Facts About High Skilled Immigrants and the Economy: Part 4 of 4

Despite all of the myths surrounding immigrant workers, the facts demonstrate that the immigrant workforce build businesses and create jobs, they compliment the U.S. workforce, not displace it, and they drive wages up by earning higher wages, not lower ones. Now we come to the 4th week of dispelling myths about immigrant workers with plain facts.  What follows is a continuation of the American Immigration Counsel‘s report, Fueling the Recovery, regarding highly skilled immigrants and the U.S. economy. As we have previously stated, this report is attributed solely to the AIC’s Immigration Policy Center. While we can take absolutely no credit for what follows, we, as advocates of comprehensive immigration reform, find the AIC’s report of such high value in dispelling the myths about immigrant workers that we post it here:

To create the best possible high-skilled workforce, the United States must reform both its educational and immigration systems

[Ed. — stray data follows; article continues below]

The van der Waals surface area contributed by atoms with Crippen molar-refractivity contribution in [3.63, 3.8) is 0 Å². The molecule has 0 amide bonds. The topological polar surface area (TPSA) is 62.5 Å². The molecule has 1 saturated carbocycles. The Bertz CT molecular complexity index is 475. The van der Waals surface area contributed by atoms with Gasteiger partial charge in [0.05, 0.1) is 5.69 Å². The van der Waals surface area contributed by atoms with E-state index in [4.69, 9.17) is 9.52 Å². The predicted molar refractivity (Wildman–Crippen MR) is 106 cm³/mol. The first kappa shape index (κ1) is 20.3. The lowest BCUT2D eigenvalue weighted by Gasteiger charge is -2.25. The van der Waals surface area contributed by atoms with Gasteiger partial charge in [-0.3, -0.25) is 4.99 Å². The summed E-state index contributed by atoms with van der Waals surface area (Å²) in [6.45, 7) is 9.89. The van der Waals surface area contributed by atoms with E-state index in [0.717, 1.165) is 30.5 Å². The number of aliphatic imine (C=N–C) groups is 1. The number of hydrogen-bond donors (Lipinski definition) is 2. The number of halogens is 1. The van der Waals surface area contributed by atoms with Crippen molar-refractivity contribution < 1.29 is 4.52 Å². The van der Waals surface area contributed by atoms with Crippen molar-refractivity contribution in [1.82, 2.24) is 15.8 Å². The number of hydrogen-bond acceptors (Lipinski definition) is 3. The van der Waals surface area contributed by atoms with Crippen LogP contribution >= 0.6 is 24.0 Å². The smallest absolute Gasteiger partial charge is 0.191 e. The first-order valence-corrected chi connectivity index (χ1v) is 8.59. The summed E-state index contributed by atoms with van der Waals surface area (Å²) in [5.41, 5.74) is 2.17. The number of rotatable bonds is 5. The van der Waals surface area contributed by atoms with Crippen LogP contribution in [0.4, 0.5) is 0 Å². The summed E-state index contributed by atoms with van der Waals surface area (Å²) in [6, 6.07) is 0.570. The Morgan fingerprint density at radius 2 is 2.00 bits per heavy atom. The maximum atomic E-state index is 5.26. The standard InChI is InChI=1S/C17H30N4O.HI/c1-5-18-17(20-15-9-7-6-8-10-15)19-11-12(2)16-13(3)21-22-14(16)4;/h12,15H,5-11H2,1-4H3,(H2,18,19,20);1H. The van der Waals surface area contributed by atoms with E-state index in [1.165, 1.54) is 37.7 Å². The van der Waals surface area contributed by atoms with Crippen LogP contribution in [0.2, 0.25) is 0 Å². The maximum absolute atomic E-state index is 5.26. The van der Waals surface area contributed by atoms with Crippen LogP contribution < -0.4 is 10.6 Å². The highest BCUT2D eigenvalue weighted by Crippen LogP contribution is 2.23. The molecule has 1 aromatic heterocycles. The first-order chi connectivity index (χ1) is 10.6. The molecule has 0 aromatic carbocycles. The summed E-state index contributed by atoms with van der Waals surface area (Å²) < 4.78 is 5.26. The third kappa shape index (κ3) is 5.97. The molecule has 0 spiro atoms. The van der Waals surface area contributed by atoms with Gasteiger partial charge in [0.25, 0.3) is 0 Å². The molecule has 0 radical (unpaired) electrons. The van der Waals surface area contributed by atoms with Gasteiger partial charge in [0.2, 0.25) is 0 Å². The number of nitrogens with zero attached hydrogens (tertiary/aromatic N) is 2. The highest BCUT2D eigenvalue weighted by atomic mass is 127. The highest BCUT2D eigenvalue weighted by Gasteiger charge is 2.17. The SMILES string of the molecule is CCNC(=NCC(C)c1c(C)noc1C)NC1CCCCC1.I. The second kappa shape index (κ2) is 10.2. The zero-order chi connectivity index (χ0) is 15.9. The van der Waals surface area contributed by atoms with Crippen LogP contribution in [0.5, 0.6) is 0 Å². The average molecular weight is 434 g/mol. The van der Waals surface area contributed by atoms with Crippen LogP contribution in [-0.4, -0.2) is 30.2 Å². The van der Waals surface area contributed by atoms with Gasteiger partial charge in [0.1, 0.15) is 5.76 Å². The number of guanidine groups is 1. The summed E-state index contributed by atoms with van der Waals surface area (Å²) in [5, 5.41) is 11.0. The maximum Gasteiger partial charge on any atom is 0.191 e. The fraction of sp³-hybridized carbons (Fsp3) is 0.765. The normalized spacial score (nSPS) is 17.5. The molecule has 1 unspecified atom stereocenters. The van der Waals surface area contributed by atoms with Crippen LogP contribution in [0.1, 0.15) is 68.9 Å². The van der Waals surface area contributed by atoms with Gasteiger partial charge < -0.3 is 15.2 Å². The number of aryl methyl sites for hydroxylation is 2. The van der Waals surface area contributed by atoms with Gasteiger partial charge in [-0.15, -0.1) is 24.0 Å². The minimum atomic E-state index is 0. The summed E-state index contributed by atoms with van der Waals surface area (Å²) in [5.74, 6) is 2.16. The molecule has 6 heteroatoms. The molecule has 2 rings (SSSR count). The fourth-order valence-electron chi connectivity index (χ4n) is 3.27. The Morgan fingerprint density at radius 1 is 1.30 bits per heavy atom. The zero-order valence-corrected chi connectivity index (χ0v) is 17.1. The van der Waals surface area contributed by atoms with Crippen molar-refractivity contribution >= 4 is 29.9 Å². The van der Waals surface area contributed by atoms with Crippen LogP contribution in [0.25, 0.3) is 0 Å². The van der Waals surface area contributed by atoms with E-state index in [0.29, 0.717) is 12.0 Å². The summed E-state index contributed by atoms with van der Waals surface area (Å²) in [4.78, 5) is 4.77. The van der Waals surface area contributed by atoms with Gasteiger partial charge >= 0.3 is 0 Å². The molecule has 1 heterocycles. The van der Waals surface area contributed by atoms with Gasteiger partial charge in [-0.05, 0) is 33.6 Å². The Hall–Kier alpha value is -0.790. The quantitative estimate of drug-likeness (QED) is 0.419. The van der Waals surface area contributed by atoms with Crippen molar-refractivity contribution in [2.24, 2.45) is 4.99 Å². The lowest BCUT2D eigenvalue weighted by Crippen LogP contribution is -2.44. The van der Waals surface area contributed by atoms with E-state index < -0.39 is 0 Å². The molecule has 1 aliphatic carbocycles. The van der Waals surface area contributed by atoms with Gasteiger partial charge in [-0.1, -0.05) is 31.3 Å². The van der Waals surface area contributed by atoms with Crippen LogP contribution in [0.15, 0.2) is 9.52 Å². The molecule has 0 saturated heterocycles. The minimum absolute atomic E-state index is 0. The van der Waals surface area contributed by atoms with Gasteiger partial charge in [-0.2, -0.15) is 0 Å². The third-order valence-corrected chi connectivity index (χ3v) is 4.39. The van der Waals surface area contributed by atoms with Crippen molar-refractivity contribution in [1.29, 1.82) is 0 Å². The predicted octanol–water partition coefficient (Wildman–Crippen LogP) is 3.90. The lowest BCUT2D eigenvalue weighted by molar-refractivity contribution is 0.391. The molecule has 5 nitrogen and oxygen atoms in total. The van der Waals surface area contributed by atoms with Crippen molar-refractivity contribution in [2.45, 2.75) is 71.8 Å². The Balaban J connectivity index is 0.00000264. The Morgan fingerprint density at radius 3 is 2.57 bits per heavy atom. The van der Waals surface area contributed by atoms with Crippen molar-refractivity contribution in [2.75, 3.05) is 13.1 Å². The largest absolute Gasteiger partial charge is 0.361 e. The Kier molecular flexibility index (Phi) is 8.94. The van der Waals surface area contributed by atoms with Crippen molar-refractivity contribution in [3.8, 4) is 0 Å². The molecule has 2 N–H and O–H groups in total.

• The 2012 report from the Information Technology Industry Council, the Partnership for a New American Economy, and the U.S. Chamber of Commerce notes that the unmet demand for high-skilled professionals calls for an overhaul of the U.S. educational system at all levels to equip more native-born students for careers in STEM fields. But that is a long-term investment that will take many years to produce results. In the meantime, “there are talented and accomplished STEM graduates from U.S. universities who are blocked from contributing to the U.S. economy by current immigration law.”
  • As Microsoft argues in a 2012 policy proposal, the United States needs “a two-pronged approach that will couple long-term improvements in STEM education in the United States with targeted, short-term, high-skilled immigration reforms. If done correctly, the latter can help fund the former.” Specifically, Microsoft calls for an increase in the number of H-1B visas and green cards available to highly skilled professionals from abroad.
  • A 2011 report from the U.S. Chamber of Commerce and American Council on International Personnel concludes: “Closing the door to highly educated individuals…who aid the competitiveness of U.S. companies will weaken, not strengthen, our country and will diminish the competitiveness of American employers. In the global economy, investment follows the talent and attempts to restrict the hiring of talented foreign-born professionals in the United States encourages such hiring to take place overseas, where the investment dollars will follow.”

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